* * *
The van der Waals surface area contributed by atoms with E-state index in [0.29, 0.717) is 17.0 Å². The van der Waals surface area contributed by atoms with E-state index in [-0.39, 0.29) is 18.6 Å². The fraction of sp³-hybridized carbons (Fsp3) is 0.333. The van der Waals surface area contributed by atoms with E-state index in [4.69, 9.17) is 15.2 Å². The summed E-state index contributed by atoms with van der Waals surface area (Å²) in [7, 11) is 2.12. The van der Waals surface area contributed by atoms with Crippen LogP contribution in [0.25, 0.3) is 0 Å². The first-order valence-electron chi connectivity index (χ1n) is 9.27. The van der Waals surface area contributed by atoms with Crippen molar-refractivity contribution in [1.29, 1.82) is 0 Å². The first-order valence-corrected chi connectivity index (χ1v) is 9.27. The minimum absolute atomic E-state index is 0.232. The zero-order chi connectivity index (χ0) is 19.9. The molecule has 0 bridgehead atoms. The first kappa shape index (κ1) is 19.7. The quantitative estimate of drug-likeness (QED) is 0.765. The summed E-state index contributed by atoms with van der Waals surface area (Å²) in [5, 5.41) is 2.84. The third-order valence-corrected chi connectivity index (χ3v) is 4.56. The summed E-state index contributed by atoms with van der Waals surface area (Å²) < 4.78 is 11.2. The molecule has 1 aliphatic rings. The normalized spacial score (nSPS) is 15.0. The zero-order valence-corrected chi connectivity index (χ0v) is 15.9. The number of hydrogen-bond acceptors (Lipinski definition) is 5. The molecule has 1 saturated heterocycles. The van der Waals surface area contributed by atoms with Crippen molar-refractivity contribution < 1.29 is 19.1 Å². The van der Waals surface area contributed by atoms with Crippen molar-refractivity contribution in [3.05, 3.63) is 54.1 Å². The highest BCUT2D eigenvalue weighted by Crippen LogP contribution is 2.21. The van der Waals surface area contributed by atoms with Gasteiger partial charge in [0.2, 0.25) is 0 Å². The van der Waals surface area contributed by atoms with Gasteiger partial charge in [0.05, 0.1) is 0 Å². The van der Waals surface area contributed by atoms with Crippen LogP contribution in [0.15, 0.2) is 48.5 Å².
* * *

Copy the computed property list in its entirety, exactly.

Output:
The van der Waals surface area contributed by atoms with E-state index in [0.29, 0.717) is 17.0 Å². The van der Waals surface area contributed by atoms with E-state index in [-0.39, 0.29) is 18.6 Å². The fraction of sp³-hybridized carbons (Fsp3) is 0.333. The van der Waals surface area contributed by atoms with E-state index in [4.69, 9.17) is 15.2 Å². The summed E-state index contributed by atoms with van der Waals surface area (Å²) in [7, 11) is 2.12. The van der Waals surface area contributed by atoms with Crippen LogP contribution in [0.25, 0.3) is 0 Å². The first-order valence-electron chi connectivity index (χ1n) is 9.27. The van der Waals surface area contributed by atoms with Crippen molar-refractivity contribution in [1.29, 1.82) is 0 Å². The first-order valence-corrected chi connectivity index (χ1v) is 9.27. The minimum absolute atomic E-state index is 0.232. The zero-order chi connectivity index (χ0) is 19.9. The molecule has 0 bridgehead atoms. The first kappa shape index (κ1) is 19.7. The quantitative estimate of drug-likeness (QED) is 0.765. The summed E-state index contributed by atoms with van der Waals surface area (Å²) in [5, 5.41) is 2.84. The third-order valence-corrected chi connectivity index (χ3v) is 4.56. The summed E-state index contributed by atoms with van der Waals surface area (Å²) < 4.78 is 11.2. The molecule has 1 aliphatic rings. The normalized spacial score (nSPS) is 15.0. The zero-order valence-corrected chi connectivity index (χ0v) is 15.9. The number of hydrogen-bond acceptors (Lipinski definition) is 5. The molecule has 1 saturated heterocycles. The van der Waals surface area contributed by atoms with Crippen molar-refractivity contribution < 1.29 is 19.1 Å². The van der Waals surface area contributed by atoms with Crippen molar-refractivity contribution in [3.05, 3.63) is 54.1 Å². The highest BCUT2D eigenvalue weighted by Crippen LogP contribution is 2.21. The van der Waals surface area contributed by atoms with Gasteiger partial charge in [0.2, 0.25) is 0 Å². The van der Waals surface area contributed by atoms with Gasteiger partial charge in [0.05, 0.1) is 0 Å². The van der Waals surface area contributed by atoms with Crippen LogP contribution in [0.15, 0.2) is 48.5 Å².